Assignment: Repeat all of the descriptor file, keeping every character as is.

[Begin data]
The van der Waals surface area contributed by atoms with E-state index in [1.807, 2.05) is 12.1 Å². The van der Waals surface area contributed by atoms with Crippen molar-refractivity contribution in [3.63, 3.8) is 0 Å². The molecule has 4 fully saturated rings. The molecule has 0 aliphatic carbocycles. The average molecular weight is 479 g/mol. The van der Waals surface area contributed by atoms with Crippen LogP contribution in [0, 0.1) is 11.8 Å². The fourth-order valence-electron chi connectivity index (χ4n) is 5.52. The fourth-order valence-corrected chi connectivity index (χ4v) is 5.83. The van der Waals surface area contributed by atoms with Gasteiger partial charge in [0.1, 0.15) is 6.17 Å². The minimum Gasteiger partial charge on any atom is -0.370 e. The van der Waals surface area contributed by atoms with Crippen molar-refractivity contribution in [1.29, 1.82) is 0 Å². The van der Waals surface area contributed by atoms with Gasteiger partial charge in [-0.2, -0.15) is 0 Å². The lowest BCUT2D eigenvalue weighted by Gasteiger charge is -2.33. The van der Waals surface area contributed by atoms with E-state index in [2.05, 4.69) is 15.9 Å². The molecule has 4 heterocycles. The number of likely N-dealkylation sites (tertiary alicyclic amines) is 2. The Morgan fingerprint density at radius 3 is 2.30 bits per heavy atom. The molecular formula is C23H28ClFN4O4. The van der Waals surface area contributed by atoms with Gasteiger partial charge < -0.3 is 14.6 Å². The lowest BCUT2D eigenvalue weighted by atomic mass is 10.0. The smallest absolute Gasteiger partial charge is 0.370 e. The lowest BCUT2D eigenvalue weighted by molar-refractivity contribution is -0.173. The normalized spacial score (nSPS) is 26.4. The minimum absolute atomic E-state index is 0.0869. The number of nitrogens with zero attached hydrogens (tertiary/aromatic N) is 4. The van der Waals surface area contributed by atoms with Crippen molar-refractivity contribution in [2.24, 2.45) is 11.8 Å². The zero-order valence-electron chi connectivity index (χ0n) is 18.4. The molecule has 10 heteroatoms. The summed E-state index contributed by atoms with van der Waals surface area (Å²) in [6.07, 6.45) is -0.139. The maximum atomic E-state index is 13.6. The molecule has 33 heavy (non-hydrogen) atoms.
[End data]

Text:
The van der Waals surface area contributed by atoms with E-state index in [1.807, 2.05) is 12.1 Å². The van der Waals surface area contributed by atoms with Crippen molar-refractivity contribution in [3.63, 3.8) is 0 Å². The molecule has 4 fully saturated rings. The molecule has 0 aliphatic carbocycles. The average molecular weight is 479 g/mol. The van der Waals surface area contributed by atoms with Crippen LogP contribution in [0, 0.1) is 11.8 Å². The fourth-order valence-electron chi connectivity index (χ4n) is 5.52. The fourth-order valence-corrected chi connectivity index (χ4v) is 5.83. The van der Waals surface area contributed by atoms with Gasteiger partial charge in [0.1, 0.15) is 6.17 Å². The minimum Gasteiger partial charge on any atom is -0.370 e. The van der Waals surface area contributed by atoms with Crippen molar-refractivity contribution in [1.29, 1.82) is 0 Å². The van der Waals surface area contributed by atoms with Gasteiger partial charge in [-0.2, -0.15) is 0 Å². The lowest BCUT2D eigenvalue weighted by Gasteiger charge is -2.33. The van der Waals surface area contributed by atoms with E-state index in [2.05, 4.69) is 15.9 Å². The molecule has 4 heterocycles. The number of likely N-dealkylation sites (tertiary alicyclic amines) is 2. The Morgan fingerprint density at radius 3 is 2.30 bits per heavy atom. The molecular formula is C23H28ClFN4O4. The van der Waals surface area contributed by atoms with Gasteiger partial charge < -0.3 is 14.6 Å². The lowest BCUT2D eigenvalue weighted by atomic mass is 10.0. The smallest absolute Gasteiger partial charge is 0.370 e. The lowest BCUT2D eigenvalue weighted by molar-refractivity contribution is -0.173. The normalized spacial score (nSPS) is 26.4. The minimum absolute atomic E-state index is 0.0869. The number of nitrogens with zero attached hydrogens (tertiary/aromatic N) is 4. The van der Waals surface area contributed by atoms with Crippen molar-refractivity contribution in [2.24, 2.45) is 11.8 Å². The zero-order valence-electron chi connectivity index (χ0n) is 18.4. The molecule has 10 heteroatoms. The summed E-state index contributed by atoms with van der Waals surface area (Å²) in [6.07, 6.45) is -0.139. The maximum atomic E-state index is 13.6. The molecule has 33 heavy (non-hydrogen) atoms.